Columbus Day 2010: Still worth celebrating
(Editor’s note: On this Columbus Day, a reprint of a Trib editorial.)
Thank goodness for Christopher Columbus. Today we wholeheartedly celebrate the renowned explorer whose courage and conviction defied provincial thinking and opened up a new world to the vast possibilities of mankind’s ingenuity.
It’s a celebration as well of man’s indomitable spirit and unrelenting drive, even against great adversity, to advance beyond the conventional, to put aside superstitions — and to achieve something astounding.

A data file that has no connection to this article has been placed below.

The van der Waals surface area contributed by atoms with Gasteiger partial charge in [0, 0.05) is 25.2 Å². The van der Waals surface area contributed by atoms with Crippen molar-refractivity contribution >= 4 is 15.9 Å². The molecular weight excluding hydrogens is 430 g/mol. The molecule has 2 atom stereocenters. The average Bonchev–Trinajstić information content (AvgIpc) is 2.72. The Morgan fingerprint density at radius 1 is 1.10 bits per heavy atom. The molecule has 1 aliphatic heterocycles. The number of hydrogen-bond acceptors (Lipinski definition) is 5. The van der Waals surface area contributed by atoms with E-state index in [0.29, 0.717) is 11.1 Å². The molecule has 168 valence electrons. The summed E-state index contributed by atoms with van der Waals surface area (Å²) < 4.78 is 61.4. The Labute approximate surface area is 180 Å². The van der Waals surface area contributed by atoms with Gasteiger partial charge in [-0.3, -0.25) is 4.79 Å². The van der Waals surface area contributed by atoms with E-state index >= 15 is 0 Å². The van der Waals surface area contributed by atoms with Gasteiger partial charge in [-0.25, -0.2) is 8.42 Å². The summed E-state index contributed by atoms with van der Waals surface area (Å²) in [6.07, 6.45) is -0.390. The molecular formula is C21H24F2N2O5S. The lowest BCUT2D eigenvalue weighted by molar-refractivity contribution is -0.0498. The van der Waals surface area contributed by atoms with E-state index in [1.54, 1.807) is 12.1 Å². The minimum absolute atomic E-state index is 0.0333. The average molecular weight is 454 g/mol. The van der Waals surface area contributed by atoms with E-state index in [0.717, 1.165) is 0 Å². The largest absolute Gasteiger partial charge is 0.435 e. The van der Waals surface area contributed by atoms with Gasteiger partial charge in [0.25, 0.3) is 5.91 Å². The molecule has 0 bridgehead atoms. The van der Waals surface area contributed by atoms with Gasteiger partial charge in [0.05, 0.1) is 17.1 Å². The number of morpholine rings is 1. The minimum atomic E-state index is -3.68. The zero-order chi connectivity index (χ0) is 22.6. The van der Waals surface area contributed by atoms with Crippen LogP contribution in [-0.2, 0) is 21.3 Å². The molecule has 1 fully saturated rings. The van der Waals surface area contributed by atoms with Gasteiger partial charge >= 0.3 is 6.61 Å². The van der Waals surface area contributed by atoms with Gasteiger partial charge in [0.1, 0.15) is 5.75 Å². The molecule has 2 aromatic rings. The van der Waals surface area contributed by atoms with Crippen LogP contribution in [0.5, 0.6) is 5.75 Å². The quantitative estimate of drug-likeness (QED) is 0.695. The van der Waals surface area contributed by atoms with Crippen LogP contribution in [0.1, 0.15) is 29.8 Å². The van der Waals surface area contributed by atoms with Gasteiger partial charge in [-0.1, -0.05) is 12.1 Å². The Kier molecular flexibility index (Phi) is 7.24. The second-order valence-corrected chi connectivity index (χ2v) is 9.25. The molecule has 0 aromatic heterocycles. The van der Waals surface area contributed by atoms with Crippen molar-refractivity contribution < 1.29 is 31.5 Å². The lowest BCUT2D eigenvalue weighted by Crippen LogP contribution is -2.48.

Writes Thomas A. Bowden of The Ayn Rand Center for Individual Rights, “Thus, the deeper meaning of Columbus Day is to celebrate the rational core of Western civilization, which flourished in the New World like a pot-bound plant liberated from its confining shell, demonstrating to the world what greatness is possible to man at his best.”
Of course, do-nothings who reap from what Columbus sowed half a millennium ago vehemently denounce him as a blood-savage conqueror — and do so quite eloquently. Which suggests who knew how to advance civilization — and who obviously didn’t.
“Is there anything more insane than holding ancient people to moral standards that hadn’t been invented yet … holding modern people responsible for the acts of ancients who didn’t know any better,” notes libertarian L. Neil Smith.
Fortunately today we do know better.
Happy Columbus Day!